Bear Mountain Capital Inc.

Regional Bank Crisis

| April 4, 2023

Blog | Economy

Recently, two regional banks, Silicon Valley Bank (SVB) and Signature Bank have been caught up, to some degree, in the making of their own demise. Both were seized by regulators last quarter, as their depositors realized the banks were struggling to keep up with withdrawals and were being forced to sell securities at a loss, to keep up. Ultimately, regulators intervened, citing a lack of confidence in their respective management teams as they experienced a run on deposits. Below is a quick primer that led to SVB’s collapse:

  1. SVB worked with venture capitalists (VCs) and startups. Due to the pandemic boom, SVB saw a massive increase with deposits (300% increase).
  2. Banks lend out deposits at a higher rate than what they pay depositors – so SVB needed to do something with these deposits. Rates were very low, so they took some duration (maturity) risk and bought 10 to 30 year bonds. Much longer than many of their competitors.
  3. Rates increased faster than expected and SVB was exposed to this interest rate risk, resulting in significant losses from their bond portfolio. As this was occurring and the economy began to slow down those VCs and startups needed to withdraw more of their deposits to make payroll. Ultimately, SVB was running out of cash.
  4. SVB had to raise capital from investors or sell more bonds at a discount. They tried to raise capital, but once word got out about their financial position, VCs told their startups to pull their money, which led to a good old-fashioned bank run.

Yes, an increase in rates created havoc on bond holdings, which many banks maintain to help generate income over and above their interest liabilities on customer deposits. However, many banking institutions were able to hedge against this interest rate risk by owning shorter-duration assets, or adjustable rate assets, that are more resilient to interest rate shocks while also ensuring they didn’t over commit on their own liabilities. In addition, these other banks had more diversified customer profiles, meaning they were not over exposed to the slowing tech or Crypto sectors of the economy.

SVB and Signature didn’t manage this risk, as they should have. In part, effective lobbying in 2018 led to the raising of the stress test thresholds on regional banks from $50 billion to $250 billion, allowing SVB (whose CEO was pivotal in those lobbying efforts) to fly under the radar with a little over $200 billion in assets. Signature Bank’s issues aren’t as clean cut, and while also tied to mismanagement of assets vs. liabilities, had additional exposure to the Crypto ecosystem and its depositors.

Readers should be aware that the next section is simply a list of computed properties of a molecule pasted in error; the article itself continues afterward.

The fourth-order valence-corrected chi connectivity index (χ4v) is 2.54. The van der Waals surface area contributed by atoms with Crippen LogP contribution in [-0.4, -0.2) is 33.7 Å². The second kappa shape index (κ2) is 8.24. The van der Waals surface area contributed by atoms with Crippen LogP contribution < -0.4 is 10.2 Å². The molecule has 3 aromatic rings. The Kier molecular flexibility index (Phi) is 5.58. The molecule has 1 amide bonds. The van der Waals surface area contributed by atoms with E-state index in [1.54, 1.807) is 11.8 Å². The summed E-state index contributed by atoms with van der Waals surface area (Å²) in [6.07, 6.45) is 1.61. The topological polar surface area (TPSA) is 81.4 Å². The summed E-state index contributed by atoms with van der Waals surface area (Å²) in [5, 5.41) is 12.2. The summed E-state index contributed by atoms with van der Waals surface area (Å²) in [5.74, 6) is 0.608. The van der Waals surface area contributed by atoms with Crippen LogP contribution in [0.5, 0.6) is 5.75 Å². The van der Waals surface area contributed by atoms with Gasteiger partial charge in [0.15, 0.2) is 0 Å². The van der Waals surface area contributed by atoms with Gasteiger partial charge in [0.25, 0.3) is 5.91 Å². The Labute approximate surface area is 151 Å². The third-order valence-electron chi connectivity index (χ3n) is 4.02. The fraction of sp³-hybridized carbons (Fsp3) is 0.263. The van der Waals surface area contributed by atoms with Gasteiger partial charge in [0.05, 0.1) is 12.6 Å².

Internationally, there have been concerns about Credit Suisse and a necessary intervention by Swiss regulators. To be sure, Credit Suisse has been having issues for a period of time now. Late last year, they shored up their capital base by taking in an investment from the Saudi National Bank. Last month, when the Saudis announced they would not be increasing their stake in the bank, the market reacted swiftly, in light of SVB and Signature Bank’s recent woes. It was terrible timing for Credit Suisse and its stock price experienced a significant sell-off. The Saudis claim that they didn’t want to boost their stake over their current 9.9% holding, because it would flip a switch on regulatory oversight. It’s not clear that is actually the case, but that is the claim.

The initial risk to the Swiss bank wasn’t as much about liquidity and depositors assets, as it was about the bank’s overall long-term profitability and business strategy. However, the “bank” is large and includes traditional commercial banking activities, investment banking activities and a wealth management unit. So, if their profits plunge, it calls into question their ability to make due on their interest and maturity payments to bond holders of the bank and cover all liabilities (which includes depositors). The Swiss bank claimed it had a healthy liquidity coverage ratio and can handle more than a month of heavy outflows in a period of stress, which is required by Swiss regulators. Nevertheless, the Swiss regulators and central bank intervened and brokered a sale of the bank to the UBS Group AG.

To be clear, these issues we are seeing in the banking sector are not the same as 2008. The financial system’s exposure to credit default swaps, collateralized debt obligations and other shaky financial assets are not the primary issues this time around. But, finance is an ecosystem, so cross exposure and depositor confidence is something everyone will be watching. The Treasury is actively reviewing the US banking system and exploring ways to ensure depositors’ assets are secure, while simultaneously seeking to understand if any other banks are experiencing similar financial strains.

Currently, we believe the actions of the regulators have been sufficiently swift and significant to help shore up confidence among depositors. However, the stress on regional banks is of concern and will have a broader impact on the economy in the form of higher interest rates and lower liquidity due to fewer loans being underwritten. Our concern is not so much about system-wide contagion when it comes to bank deposits or bank liquidity, but more about the economic slowdown caused by less money flowing through the economy, which could push us closer to a recession.

Long-term, we know we will get through this like we have with previous economic setbacks. Although, in the short-term, there is potential for liquidity shocks and more uncertainty in the banking system. However, given the recent banking reforms and the current attention being given to the balance sheets of these regional banks, we are confident that the impact will be limited and not lead to broader financial system instability.